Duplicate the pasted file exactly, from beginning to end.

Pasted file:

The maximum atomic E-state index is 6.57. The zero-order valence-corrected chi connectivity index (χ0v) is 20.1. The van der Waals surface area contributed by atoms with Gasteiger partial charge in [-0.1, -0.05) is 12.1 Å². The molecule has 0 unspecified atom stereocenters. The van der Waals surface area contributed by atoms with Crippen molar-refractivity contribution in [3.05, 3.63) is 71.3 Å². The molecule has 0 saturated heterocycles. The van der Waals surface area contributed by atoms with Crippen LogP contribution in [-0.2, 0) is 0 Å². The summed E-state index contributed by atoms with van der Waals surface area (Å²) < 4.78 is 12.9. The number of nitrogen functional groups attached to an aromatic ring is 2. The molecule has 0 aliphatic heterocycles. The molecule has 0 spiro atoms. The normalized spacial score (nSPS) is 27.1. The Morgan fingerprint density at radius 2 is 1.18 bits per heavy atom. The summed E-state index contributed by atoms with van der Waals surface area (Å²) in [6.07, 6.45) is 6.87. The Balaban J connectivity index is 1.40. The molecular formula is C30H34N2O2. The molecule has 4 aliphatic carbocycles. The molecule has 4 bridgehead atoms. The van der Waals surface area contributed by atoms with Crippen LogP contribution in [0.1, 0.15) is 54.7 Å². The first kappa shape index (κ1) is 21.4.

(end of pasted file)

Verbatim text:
The maximum atomic E-state index is 6.57. The zero-order valence-corrected chi connectivity index (χ0v) is 20.1. The van der Waals surface area contributed by atoms with Gasteiger partial charge in [-0.1, -0.05) is 12.1 Å². The molecule has 0 unspecified atom stereocenters. The van der Waals surface area contributed by atoms with Crippen molar-refractivity contribution in [3.05, 3.63) is 71.3 Å². The molecule has 0 saturated heterocycles. The van der Waals surface area contributed by atoms with Crippen LogP contribution in [-0.2, 0) is 0 Å². The summed E-state index contributed by atoms with van der Waals surface area (Å²) < 4.78 is 12.9. The number of nitrogen functional groups attached to an aromatic ring is 2. The molecule has 0 aliphatic heterocycles. The molecule has 0 spiro atoms. The normalized spacial score (nSPS) is 27.1. The Morgan fingerprint density at radius 2 is 1.18 bits per heavy atom. The summed E-state index contributed by atoms with van der Waals surface area (Å²) in [6.07, 6.45) is 6.87. The Balaban J connectivity index is 1.40. The molecular formula is C30H34N2O2. The molecule has 4 aliphatic carbocycles. The molecule has 4 bridgehead atoms. The van der Waals surface area contributed by atoms with Crippen LogP contribution in [0.1, 0.15) is 54.7 Å². The first kappa shape index (κ1) is 21.4.